Paul Gauguin, various Self Portraits
Gauguin was the one that got away. In 1891 he set sail for the South Seas arriving to live a new life in Tahiti. He had had enough of the French modern urban life and all its Capitalist drudgery. He was seeking a carefree existence, an Eden where he could paint to his heart’s content, surrounded by nature. Oh yes. And so it came to pass.
This we know about Gauguin. And what of him as a human soul? How did he see himself as an artist? What were his thoughts on art? On nature?
To Emile Schuffenecker, January 1885
Look around at the immense creation of nature and you will find laws, unlike in their aspects and yet alike in their effect, which generate all human emotions. Look at a great spider, a tree trunk in a forest - both arouse strong feeling, without your knowing why.
Whence I conclude there are lines that are noble and lines that are false. The straight line reaches to infinity, the curve limits creation… Don’t perspire over a picture. A strong emotion can be translated immediately: dream on it and seek its simplest form.’
To his wife, Tahiti, March, 1892
You tell me that I am wrong to remain far away from the artistic centre. No, I am right, I have known for a long time what I am doing, and why I do it. My artistic centre is in my brain and not elsewhere and I am strong because I am never sidetracked by others, and do what is in me. Beethoven was blind and deaf, he was isolated from everything, so his works are redolent of the artist living in a world of his own.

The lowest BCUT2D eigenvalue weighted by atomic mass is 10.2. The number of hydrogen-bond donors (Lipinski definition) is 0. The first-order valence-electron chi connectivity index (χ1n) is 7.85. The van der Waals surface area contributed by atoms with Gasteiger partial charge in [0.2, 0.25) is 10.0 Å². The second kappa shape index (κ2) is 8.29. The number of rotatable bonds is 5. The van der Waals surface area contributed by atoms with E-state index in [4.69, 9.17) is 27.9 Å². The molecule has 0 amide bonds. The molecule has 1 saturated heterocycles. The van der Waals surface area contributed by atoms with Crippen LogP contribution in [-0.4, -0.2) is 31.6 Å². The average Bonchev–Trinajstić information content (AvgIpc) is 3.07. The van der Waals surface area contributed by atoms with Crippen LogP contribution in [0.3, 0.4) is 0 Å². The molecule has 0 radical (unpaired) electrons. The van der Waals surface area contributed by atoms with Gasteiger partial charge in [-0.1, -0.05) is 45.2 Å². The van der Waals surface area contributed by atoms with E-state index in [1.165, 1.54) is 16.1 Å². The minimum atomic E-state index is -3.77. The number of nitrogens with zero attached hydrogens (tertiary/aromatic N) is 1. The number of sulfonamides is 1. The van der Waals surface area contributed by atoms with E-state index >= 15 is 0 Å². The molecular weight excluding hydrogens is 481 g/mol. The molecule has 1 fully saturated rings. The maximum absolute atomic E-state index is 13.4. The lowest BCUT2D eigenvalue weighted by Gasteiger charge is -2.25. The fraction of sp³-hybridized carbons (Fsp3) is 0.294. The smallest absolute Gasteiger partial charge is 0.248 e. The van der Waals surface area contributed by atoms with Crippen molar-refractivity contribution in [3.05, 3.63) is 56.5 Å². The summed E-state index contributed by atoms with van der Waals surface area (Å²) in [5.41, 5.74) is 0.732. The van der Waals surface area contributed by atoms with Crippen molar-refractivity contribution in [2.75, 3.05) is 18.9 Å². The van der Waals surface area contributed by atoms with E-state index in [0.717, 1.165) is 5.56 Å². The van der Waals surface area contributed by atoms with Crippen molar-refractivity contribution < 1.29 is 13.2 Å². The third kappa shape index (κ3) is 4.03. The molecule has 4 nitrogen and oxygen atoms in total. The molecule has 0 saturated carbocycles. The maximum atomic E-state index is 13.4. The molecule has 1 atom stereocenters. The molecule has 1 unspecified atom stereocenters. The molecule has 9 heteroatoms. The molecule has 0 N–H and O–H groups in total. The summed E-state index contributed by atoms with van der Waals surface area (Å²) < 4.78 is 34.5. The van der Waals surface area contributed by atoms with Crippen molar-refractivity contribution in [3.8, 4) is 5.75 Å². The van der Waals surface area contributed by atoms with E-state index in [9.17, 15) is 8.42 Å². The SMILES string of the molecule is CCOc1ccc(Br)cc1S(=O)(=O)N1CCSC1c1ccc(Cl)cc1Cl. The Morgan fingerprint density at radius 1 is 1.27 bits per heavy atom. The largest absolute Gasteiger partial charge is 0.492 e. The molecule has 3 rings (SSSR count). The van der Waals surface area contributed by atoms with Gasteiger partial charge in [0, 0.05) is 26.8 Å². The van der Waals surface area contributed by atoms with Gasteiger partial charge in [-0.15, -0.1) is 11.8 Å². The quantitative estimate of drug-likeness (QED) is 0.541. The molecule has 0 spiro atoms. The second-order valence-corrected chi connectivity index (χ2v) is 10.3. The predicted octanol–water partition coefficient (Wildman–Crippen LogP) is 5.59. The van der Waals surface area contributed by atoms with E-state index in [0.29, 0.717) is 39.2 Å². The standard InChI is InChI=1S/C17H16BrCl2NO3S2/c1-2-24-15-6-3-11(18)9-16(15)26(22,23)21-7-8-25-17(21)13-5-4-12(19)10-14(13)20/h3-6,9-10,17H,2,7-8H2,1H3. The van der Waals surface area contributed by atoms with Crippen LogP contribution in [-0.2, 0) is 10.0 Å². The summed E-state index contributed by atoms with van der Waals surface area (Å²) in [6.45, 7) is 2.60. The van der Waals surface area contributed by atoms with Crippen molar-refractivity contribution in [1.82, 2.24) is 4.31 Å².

To Georges Daniel de Monfreid, February, 1897 (French painter, art collector, patron and friend of Gauguin)
I am trying to finish a picture so as to send it with the others, but shall I have time? Be careful to keep it upright when you put in on a stretcher. I don’t know if I am mistaken, but I think it is good. I wanted, with a simple, naked figure, to suggest a certain old-time barbaric luxury. It is all bathed in colours that are deliberately dark and gloomy; the luxury is neither silk nor velvet…but solely in the substance made rich by the artist’s hand.
To Georges Daniel de Monfreid, Marquesas Islands, November, 1901
Anyhow, in my loneliness here I can gather new strength. Here poetry emanates from things of its own accord and one need only let oneself dream when painting to suggest it… I can feel that in art ‘I am right’, but shall I have the strength to express it positively! In any case I shall have done my duty, and even if my work does not survive, what will survive is the memory of an artist who liberated painting from many of its former academic failings…
Ever cordially yours, Paul Gauguin
I don’t know about you but I find Paul Gauguin a noble man. Noble in his actions and noble in his beliefs. He painted with great intent in following his knowingness. Without support of fickle critics or the ignorant public. Just those closest to him.
‘What a strange and mad public it is that exacts from the painter the utmost originality and then only accepts him when he is like the others…!’ Gauguin, July, 1900